A devasting storm known as a Derecho tore through parts of Iowa last week affecting several counties including Cedar Rapids. President Trump spoke from the White House on Monday. "I love the people of Iowa. They've been very loyal," he said. "The big thing was getting the declaration signed but I'll be going very soon."
Credit: AP:Associated Press
The President made good on his promise and visited Iowa on Tuesday and remarked from the Eastern Iowa Airport in Cedar Rapids, "My administration is already working with Iowa officials, some of whom are with us now, to provide aid and to assess the damage. Winds from 80 to 110 miles per hour have carved a path of destruction through over half of Iowa’s really great counties, many of which I got to know over the years. Up to 43 percent of the state’s corn and soybean crops have been damaged or totally destroyed. Three hundred and thirty-two cell towers were damaged". He continued, "Impacting one million residents. Nearly half a million of the Iowa Electric customers lost power, but I understand the power is back to about 90 percent".
“Iowans have always been resilient and strong and tough and great people,” Trump said. “From the depths of this grave hardship, we will rebuild until we are stronger than we were before.”
“Is the world aware of what happened in Iowa? Because that’s really something,” Trump said during the roundtable discussion with Iowa leaders about the devastation in the state. “We’re going to take care of it,” he promised. Senator Chuck Grassley (R) thanked President Trump for visiting the state and signing a disaster declaration for the state, “You’re stepping up to help with that declaration and we thank you,” he said.
The President approved the Iowa Disaster Declaration on Monday which assisted Iowa with $45 million for the public assistance portion of Governor Reynold's request. The remainder of the request was for individual assistance for 27 counties that included $82.7 million for homes that sustained major damage or were destroyed by the storm. There was also a request for $3.77 billion for agriculture damage to farmland, grain bins, and buildings and $100 million for private utility repairs.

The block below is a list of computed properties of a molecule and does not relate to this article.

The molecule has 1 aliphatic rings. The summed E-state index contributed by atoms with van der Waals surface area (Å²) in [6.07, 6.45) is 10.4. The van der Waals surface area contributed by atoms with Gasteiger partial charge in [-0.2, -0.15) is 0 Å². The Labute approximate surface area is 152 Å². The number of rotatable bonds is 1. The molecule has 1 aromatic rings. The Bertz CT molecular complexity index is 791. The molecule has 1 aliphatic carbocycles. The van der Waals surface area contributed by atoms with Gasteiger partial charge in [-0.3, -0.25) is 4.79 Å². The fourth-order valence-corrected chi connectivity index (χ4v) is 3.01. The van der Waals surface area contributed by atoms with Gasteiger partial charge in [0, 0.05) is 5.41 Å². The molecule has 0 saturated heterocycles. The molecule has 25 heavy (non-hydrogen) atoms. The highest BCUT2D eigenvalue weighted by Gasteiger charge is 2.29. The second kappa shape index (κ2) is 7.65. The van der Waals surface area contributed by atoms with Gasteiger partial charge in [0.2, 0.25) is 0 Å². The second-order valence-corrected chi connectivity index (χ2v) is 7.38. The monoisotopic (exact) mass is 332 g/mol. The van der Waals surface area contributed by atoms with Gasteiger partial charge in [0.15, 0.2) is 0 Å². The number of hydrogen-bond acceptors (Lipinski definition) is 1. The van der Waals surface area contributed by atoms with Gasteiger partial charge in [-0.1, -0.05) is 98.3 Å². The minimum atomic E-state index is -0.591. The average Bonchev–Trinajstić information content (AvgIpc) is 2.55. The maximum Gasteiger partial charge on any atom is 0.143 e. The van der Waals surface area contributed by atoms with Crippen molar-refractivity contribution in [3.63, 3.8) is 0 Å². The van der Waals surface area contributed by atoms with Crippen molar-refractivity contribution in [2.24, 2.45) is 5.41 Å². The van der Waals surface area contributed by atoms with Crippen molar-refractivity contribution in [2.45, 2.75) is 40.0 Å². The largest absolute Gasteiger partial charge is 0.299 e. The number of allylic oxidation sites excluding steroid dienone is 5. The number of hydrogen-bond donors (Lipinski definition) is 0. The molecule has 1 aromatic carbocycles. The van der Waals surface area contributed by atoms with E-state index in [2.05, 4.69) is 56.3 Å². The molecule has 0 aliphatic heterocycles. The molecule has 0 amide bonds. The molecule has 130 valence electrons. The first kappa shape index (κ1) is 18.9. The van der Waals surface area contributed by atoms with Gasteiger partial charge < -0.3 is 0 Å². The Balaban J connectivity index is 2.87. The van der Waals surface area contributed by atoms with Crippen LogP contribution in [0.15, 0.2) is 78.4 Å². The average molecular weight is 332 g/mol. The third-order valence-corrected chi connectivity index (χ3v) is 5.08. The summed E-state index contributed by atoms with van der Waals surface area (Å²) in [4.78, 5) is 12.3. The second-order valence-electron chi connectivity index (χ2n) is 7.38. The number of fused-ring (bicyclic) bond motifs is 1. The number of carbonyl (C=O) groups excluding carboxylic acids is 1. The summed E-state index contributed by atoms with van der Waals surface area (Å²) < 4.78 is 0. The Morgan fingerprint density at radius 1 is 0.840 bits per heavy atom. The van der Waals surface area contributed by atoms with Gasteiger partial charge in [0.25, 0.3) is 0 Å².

A Federal Emergency Management Agency spokesman said in an email that President Trump had approved the public assistance portion of the governor’s request totaling about $45 million covering 16 counties. “FEMA will continue our joint preliminary damage assessments to determine any further eligible assistance,” the FEMA statement said. “The agency is ready to provide any and all eligible assistance and work with the state of Iowa to validate additional storm damages.”
The AP reported today, "President Donald Trump approved Federal Emergency Management Agency funding for eastern Iowa’s Linn County — the hardest-hit by last week’s rare hurricane-strength wind storm."
Governor Kim Reynolds’ office announced the approval Thursday night. The FEMA individual assistance program helps homeowners, renters, and businesses affected by natural disasters. It includes assistance with housing, personal property replacement, medical expenses, and legal services.
A Tweet by Political Farm on Twitter explains the devastation that Iowans have endured since the storm hit last week and pointed out the lack of mainstream coverage.
Pete Gaynor, Administrator of the Federal Emergency Management Agency, traveled to Iowa on Monday and assessed the damage. In a tweet today he stated, "Yesterday, President Trump approved individual assistance for affected residents of Linn County, IA as a result of severe storms on 8/10.
All residents & business owners who sustained losses can apply for assistance online at DistasterAssistance.gov".